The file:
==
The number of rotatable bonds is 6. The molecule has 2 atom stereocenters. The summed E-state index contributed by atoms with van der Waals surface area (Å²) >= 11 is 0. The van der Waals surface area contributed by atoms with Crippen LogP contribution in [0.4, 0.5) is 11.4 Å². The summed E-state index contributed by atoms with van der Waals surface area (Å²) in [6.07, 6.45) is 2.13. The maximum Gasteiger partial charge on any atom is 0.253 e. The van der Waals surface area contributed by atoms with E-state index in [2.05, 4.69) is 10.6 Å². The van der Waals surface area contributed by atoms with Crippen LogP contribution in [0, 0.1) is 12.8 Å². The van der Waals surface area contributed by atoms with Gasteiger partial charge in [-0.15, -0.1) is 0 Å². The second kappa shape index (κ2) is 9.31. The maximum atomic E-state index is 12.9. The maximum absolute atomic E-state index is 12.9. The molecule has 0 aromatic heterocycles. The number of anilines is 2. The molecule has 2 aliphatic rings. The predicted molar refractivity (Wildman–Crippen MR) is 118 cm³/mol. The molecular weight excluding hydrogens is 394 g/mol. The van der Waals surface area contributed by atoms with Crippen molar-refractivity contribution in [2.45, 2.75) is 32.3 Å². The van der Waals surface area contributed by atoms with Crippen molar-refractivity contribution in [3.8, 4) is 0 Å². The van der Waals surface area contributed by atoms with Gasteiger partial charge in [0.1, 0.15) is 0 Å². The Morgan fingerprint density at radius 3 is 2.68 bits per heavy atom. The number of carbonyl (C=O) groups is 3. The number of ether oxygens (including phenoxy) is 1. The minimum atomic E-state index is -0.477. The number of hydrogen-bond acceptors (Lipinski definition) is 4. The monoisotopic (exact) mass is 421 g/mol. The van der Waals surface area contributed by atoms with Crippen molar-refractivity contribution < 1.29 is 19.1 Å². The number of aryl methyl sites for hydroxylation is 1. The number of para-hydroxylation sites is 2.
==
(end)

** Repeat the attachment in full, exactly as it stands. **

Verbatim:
The number of rotatable bonds is 6. The molecule has 2 atom stereocenters. The summed E-state index contributed by atoms with van der Waals surface area (Å²) >= 11 is 0. The van der Waals surface area contributed by atoms with Crippen LogP contribution in [0.4, 0.5) is 11.4 Å². The summed E-state index contributed by atoms with van der Waals surface area (Å²) in [6.07, 6.45) is 2.13. The maximum Gasteiger partial charge on any atom is 0.253 e. The van der Waals surface area contributed by atoms with E-state index in [2.05, 4.69) is 10.6 Å². The van der Waals surface area contributed by atoms with Crippen LogP contribution in [0, 0.1) is 12.8 Å². The van der Waals surface area contributed by atoms with Gasteiger partial charge in [-0.15, -0.1) is 0 Å². The second kappa shape index (κ2) is 9.31. The maximum atomic E-state index is 12.9. The maximum absolute atomic E-state index is 12.9. The molecule has 0 aromatic heterocycles. The number of anilines is 2. The molecule has 2 aliphatic rings. The predicted molar refractivity (Wildman–Crippen MR) is 118 cm³/mol. The molecular weight excluding hydrogens is 394 g/mol. The van der Waals surface area contributed by atoms with Crippen molar-refractivity contribution in [2.45, 2.75) is 32.3 Å². The van der Waals surface area contributed by atoms with Crippen molar-refractivity contribution in [3.8, 4) is 0 Å². The van der Waals surface area contributed by atoms with Gasteiger partial charge in [0.1, 0.15) is 0 Å². The Morgan fingerprint density at radius 3 is 2.68 bits per heavy atom. The number of carbonyl (C=O) groups is 3. The number of ether oxygens (including phenoxy) is 1. The minimum atomic E-state index is -0.477. The number of hydrogen-bond acceptors (Lipinski definition) is 4. The monoisotopic (exact) mass is 421 g/mol. The van der Waals surface area contributed by atoms with Crippen molar-refractivity contribution < 1.29 is 19.1 Å². The number of aryl methyl sites for hydroxylation is 1. The number of para-hydroxylation sites is 2.